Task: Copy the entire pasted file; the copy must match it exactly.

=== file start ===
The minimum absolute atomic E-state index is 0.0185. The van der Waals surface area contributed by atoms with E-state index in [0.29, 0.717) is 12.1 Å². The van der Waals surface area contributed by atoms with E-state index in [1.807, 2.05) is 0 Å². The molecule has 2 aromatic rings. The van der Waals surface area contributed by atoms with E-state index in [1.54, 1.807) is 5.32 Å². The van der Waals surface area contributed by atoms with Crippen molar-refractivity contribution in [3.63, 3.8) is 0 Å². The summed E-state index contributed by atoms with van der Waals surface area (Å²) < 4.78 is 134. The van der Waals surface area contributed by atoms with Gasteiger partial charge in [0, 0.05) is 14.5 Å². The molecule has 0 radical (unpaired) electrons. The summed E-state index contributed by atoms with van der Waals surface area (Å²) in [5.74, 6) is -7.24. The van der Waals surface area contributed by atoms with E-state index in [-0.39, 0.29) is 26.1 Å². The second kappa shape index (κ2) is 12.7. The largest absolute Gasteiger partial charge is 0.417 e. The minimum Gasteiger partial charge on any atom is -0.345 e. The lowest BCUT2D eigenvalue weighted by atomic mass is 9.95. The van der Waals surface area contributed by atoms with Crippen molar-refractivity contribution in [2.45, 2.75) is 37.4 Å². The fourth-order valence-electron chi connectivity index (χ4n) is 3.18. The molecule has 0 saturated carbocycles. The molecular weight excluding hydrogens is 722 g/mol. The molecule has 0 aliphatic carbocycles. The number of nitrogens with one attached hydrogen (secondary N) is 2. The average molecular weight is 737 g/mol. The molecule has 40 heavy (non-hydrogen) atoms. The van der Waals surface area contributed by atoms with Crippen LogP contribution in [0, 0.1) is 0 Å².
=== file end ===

The minimum absolute atomic E-state index is 0.0185. The van der Waals surface area contributed by atoms with E-state index in [0.29, 0.717) is 12.1 Å². The van der Waals surface area contributed by atoms with E-state index in [1.807, 2.05) is 0 Å². The molecule has 2 aromatic rings. The van der Waals surface area contributed by atoms with E-state index in [1.54, 1.807) is 5.32 Å². The van der Waals surface area contributed by atoms with Crippen molar-refractivity contribution in [3.63, 3.8) is 0 Å². The summed E-state index contributed by atoms with van der Waals surface area (Å²) < 4.78 is 134. The van der Waals surface area contributed by atoms with Gasteiger partial charge in [0, 0.05) is 14.5 Å². The molecule has 0 radical (unpaired) electrons. The summed E-state index contributed by atoms with van der Waals surface area (Å²) in [5.74, 6) is -7.24. The van der Waals surface area contributed by atoms with E-state index in [-0.39, 0.29) is 26.1 Å². The second kappa shape index (κ2) is 12.7. The largest absolute Gasteiger partial charge is 0.417 e. The minimum Gasteiger partial charge on any atom is -0.345 e. The lowest BCUT2D eigenvalue weighted by atomic mass is 9.95. The van der Waals surface area contributed by atoms with Crippen molar-refractivity contribution in [2.45, 2.75) is 37.4 Å². The fourth-order valence-electron chi connectivity index (χ4n) is 3.18. The molecule has 0 saturated carbocycles. The molecular weight excluding hydrogens is 722 g/mol. The molecule has 0 aliphatic carbocycles. The number of nitrogens with one attached hydrogen (secondary N) is 2. The average molecular weight is 737 g/mol. The molecule has 40 heavy (non-hydrogen) atoms. The van der Waals surface area contributed by atoms with Crippen LogP contribution in [0, 0.1) is 0 Å².